Third and final round, and Florian opens with a nice one-two and a big knee, before blocking a takedown. Mishima ends up on his back in guard, and Florian lands some punches as Mishima looks to roll for an oma plata. Kenny avoids it and passes to side mount, and then follows with a full mount, only for Mishima to buck his way back to full guard. Florian stands up, and Mishima misses a ridiculous wheel kick, eats a left and ends up on his back again. This time though the Japanese fighter rolls for a leglock, and catches Florian, managing to drag him down and lock in a NASTY kneebar! It looks pretty tight and for a second it looks like Kennyís about to tap, but then Mishima tries to switch position slightly for more leverage and this lets Florian gut it out and wriggle slightly free, avoiding the kneebar. Mishima tries to lock on a heel hook now, but Florian quickly escapes that and takes the full mount, before Mishima rolls and exposes his back. Few punches land and then Florian flattens him out, and applies a rear naked choke for the tapout.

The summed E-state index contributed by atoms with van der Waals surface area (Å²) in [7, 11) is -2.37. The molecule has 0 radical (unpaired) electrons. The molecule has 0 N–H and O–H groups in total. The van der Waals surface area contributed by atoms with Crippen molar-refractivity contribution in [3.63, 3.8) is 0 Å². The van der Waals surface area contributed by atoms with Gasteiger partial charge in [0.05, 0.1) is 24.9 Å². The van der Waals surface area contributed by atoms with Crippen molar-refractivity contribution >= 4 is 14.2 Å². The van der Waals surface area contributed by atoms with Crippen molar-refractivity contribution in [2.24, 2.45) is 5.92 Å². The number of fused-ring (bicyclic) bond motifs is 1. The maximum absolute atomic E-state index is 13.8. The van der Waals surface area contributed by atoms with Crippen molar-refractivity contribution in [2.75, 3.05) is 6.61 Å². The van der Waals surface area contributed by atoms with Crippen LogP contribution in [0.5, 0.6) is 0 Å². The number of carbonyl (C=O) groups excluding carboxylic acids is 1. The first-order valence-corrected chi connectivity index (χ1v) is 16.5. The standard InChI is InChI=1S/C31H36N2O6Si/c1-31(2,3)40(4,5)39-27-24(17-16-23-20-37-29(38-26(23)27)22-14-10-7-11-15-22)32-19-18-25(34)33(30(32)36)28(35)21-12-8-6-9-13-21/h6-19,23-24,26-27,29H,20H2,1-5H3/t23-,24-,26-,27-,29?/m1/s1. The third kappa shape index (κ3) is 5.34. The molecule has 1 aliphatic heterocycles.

Very impressive performance from Florian; he looked far better than I can ever recall there, especially standing, and to dominate an experienced veteran like Mishima for almost three rounds definitely shows a lot of skill. He almost got caught in the kneebar at the end, which wouldíve been a real shame after the first two rounds, but in the end he was able to gut it out and finish things off. Before this I never bought Florian as a true contender at 155lbs, but after this fight (and his subsequent fights) Iím sold on him. Solid opener.
-We get a plug for a show called the Wild World of Spike, which is presented by former UFC fighter Kit Cope and a comedian Iíve never heard of. The clip they show us here is the comedian getting beaten up by Rampage though, which I definitely wouldnít complain about seeing!